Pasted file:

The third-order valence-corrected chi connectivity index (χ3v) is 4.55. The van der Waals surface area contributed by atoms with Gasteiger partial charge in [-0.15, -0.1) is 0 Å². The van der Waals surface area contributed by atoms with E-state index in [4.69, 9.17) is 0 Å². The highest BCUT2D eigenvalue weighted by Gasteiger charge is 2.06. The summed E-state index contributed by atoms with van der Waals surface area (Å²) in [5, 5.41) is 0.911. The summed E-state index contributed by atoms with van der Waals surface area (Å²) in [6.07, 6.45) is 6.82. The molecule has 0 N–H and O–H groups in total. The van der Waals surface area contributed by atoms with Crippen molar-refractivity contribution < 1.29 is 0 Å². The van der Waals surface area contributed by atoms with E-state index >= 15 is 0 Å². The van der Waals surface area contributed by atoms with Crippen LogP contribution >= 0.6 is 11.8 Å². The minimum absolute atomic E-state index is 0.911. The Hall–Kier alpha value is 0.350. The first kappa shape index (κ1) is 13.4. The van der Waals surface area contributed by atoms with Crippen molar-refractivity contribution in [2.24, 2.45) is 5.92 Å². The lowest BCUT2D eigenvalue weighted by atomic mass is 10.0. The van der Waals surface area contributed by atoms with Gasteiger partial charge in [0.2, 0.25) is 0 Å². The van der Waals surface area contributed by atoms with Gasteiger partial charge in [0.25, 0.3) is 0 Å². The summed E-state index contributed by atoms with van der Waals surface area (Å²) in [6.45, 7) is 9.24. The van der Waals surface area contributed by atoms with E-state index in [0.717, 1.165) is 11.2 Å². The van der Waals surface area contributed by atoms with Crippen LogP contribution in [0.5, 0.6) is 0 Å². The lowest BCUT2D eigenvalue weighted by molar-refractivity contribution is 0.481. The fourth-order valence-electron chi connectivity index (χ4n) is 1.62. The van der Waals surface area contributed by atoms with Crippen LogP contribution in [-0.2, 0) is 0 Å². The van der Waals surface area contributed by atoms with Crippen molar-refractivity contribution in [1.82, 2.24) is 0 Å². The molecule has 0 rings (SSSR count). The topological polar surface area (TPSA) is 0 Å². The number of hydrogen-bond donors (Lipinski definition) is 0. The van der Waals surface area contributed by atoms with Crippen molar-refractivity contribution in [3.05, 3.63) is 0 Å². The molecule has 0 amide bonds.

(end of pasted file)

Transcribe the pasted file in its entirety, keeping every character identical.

The third-order valence-corrected chi connectivity index (χ3v) is 4.55. The van der Waals surface area contributed by atoms with Gasteiger partial charge in [-0.15, -0.1) is 0 Å². The van der Waals surface area contributed by atoms with E-state index in [4.69, 9.17) is 0 Å². The highest BCUT2D eigenvalue weighted by Gasteiger charge is 2.06. The summed E-state index contributed by atoms with van der Waals surface area (Å²) in [5, 5.41) is 0.911. The summed E-state index contributed by atoms with van der Waals surface area (Å²) in [6.07, 6.45) is 6.82. The molecule has 0 N–H and O–H groups in total. The van der Waals surface area contributed by atoms with Crippen molar-refractivity contribution < 1.29 is 0 Å². The van der Waals surface area contributed by atoms with E-state index >= 15 is 0 Å². The van der Waals surface area contributed by atoms with Crippen LogP contribution >= 0.6 is 11.8 Å². The minimum absolute atomic E-state index is 0.911. The Hall–Kier alpha value is 0.350. The first kappa shape index (κ1) is 13.4. The van der Waals surface area contributed by atoms with Crippen molar-refractivity contribution in [2.24, 2.45) is 5.92 Å². The lowest BCUT2D eigenvalue weighted by atomic mass is 10.0. The van der Waals surface area contributed by atoms with Gasteiger partial charge in [0.2, 0.25) is 0 Å². The van der Waals surface area contributed by atoms with Gasteiger partial charge in [0.25, 0.3) is 0 Å². The summed E-state index contributed by atoms with van der Waals surface area (Å²) in [6.45, 7) is 9.24. The van der Waals surface area contributed by atoms with E-state index in [0.717, 1.165) is 11.2 Å². The van der Waals surface area contributed by atoms with Crippen LogP contribution in [0.5, 0.6) is 0 Å². The lowest BCUT2D eigenvalue weighted by molar-refractivity contribution is 0.481. The fourth-order valence-electron chi connectivity index (χ4n) is 1.62. The van der Waals surface area contributed by atoms with Crippen LogP contribution in [-0.2, 0) is 0 Å². The van der Waals surface area contributed by atoms with Crippen molar-refractivity contribution in [1.82, 2.24) is 0 Å². The molecule has 0 rings (SSSR count). The topological polar surface area (TPSA) is 0 Å². The number of hydrogen-bond donors (Lipinski definition) is 0. The van der Waals surface area contributed by atoms with Crippen molar-refractivity contribution in [3.05, 3.63) is 0 Å². The molecule has 0 amide bonds.